The Psychology Newsletter for Spring 2013 (.PDF, 690 KB) covers updates for the Science IV and V Buildings, profiles some of our faculty and alumni (both Graduate & Undergraduate), and highlights our Honors students and awards winners from 2012.
Professor of Psychology
Ph.D., University of Minnesota
Post-doctoral training: VA Medical Center, San Diego
Area: Behavioral Neuroscience
Office: Science IV, Room 253
Curriculum vitae (.pdf, 191.2kb)
Fellow of the American Psychological Association, Society for Neuroscience, and the Center for Developmental Behavioral Neuroscience
Animal models of memory disorders, neurobiology of memory and reward
One of the main goals of psychology is to understand how organisms learn and remember information. The study of how memories are organized in the brain has advanced immensely in the last three decades. The use of animal models has enhanced the understanding of the biological processes involved in cognition, memory and emotion. There exists a wide range of methodologies to access etiologic and symptomatic factors of memory disturbances. Using drugs, diet, neurotoxins, and aged rodents, I model human memory disorders (i.e., Wernicke-Korsakoff's disease, Alcohol-Induced Dementia, Alzheimer's disease). My research entails a system level approach and uses multiple levels of analysis. Behavior of the whole organism is assessed before and after brain damage, and the extent of brain adaptation (molecular, cellular) is related to behavioral impairment. I am particularly interested in the interactions between specific types of learning and memory problems and specific neurochemical and neuroanatomical abnormalities. In a broad sense, this type of research contributes to the understanding of brain-behavior relationships. The goal of my research is to gain a better understanding of the neurobiology of memory and the development of psychological and pharmacological therapeutics for the treatment of memory disorders.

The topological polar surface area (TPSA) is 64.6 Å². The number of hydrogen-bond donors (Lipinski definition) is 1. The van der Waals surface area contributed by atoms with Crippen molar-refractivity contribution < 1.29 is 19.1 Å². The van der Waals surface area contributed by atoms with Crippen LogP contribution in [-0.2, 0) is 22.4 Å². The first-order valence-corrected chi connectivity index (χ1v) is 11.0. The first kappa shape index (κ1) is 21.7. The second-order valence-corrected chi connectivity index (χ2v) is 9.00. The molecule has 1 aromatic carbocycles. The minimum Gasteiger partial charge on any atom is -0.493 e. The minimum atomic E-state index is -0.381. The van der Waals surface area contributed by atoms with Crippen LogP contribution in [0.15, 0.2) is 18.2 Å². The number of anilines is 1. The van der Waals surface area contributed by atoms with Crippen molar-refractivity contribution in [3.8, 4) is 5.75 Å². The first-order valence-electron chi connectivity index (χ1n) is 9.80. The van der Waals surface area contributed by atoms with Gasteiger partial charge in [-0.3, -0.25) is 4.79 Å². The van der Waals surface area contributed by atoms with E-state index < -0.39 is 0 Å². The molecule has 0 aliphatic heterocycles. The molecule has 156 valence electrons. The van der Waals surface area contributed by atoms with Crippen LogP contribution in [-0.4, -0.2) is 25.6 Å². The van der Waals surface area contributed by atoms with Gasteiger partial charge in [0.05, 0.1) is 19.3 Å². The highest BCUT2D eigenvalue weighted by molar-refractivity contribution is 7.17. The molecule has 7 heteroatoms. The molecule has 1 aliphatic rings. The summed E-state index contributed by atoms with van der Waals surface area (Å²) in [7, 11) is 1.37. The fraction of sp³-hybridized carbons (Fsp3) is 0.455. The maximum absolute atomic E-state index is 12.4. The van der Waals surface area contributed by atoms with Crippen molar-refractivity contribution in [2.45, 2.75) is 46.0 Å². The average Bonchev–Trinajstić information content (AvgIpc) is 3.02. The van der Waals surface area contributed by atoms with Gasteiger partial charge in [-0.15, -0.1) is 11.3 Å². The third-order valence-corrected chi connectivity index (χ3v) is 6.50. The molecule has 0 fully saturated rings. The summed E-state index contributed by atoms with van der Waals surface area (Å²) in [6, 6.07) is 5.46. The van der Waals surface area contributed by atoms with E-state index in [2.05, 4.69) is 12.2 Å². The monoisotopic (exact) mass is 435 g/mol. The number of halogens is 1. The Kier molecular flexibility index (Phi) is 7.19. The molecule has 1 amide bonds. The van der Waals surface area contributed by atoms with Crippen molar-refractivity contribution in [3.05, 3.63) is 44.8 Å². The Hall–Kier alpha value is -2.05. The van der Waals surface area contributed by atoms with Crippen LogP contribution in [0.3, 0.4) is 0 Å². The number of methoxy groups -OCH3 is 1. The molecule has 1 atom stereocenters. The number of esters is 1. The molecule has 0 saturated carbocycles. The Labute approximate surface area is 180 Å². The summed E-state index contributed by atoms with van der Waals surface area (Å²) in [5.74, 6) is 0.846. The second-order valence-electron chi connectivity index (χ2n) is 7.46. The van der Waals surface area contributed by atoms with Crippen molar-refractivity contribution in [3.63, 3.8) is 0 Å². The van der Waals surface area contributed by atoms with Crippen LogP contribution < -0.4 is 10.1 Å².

Students should be excited about, as well as devoted to, the topic they chose as their graduate study. This interest must span both course work and research. At Binghamton University our programs offer a unique balance between classroom and laboratory experiences. As a faculty member, I view my role in graduate education as a "colleague" to students. My aim is to advise students in theory as well as the design of sound research projects that will answer interesting questions about brain-behavioral relationships.
(* indicates student co-author)
Roland, J.J.* & Savage, L.M. (2009). The Role of Cholinergic and GABAergic Medial Septal/Diagonal Band Cell Populations in the Emergence of Diencephalic Amnesia, Neuroscience, 160, 32-41.
Anzalone, S.J. *, Vetreno, R.P. *, Ramos, R.R. & Savage, L.M. (2010). Cortical cholingeric abnormalities during maze exploration following diencephalic damage induced by thiamine deficiency. European Journal of Neuroscience, 32, 847-858.
Vetreno, R.P. *, Hall, J. * & Savage, L.M. (invited review; 2011). Alcohol-induced amnesia and dementia: What animal models have told us about the relationships between etiological factors, neuropathology and cognitive impairments. Neurobiology of Learning and Memory. 96, 596-608. (Special volume on Memory Impairment and Disease)
Vetreno, R.P.*, Klintsova, A. & Savage, L.M. (2011). Stage dependent alterations in progenitor cell proliferation and neurogenesis in an animal model of Wernicke-Korsakoff syndrome. Brain Research, 1391, 132-146.
Savage, L.M. Hall, J.,* & Vetreno, R.P.* (2011). Anterior thalamic lesion alter hippocampal dependent behavior and hippocampal acetylcholine release. Learning & Memory, 18, 751-758.
Savage, L.M., Hall, J. * & Resende, L.S.* (in press, invited review). Translational rodent models of Korsakoff syndrome reveal the critical neuroanatomical substrates of memory dysfunction and recovery. Neuropsychology Review. (Special volume of Korsakoff Syndrome)
Last Updated: 3/9/12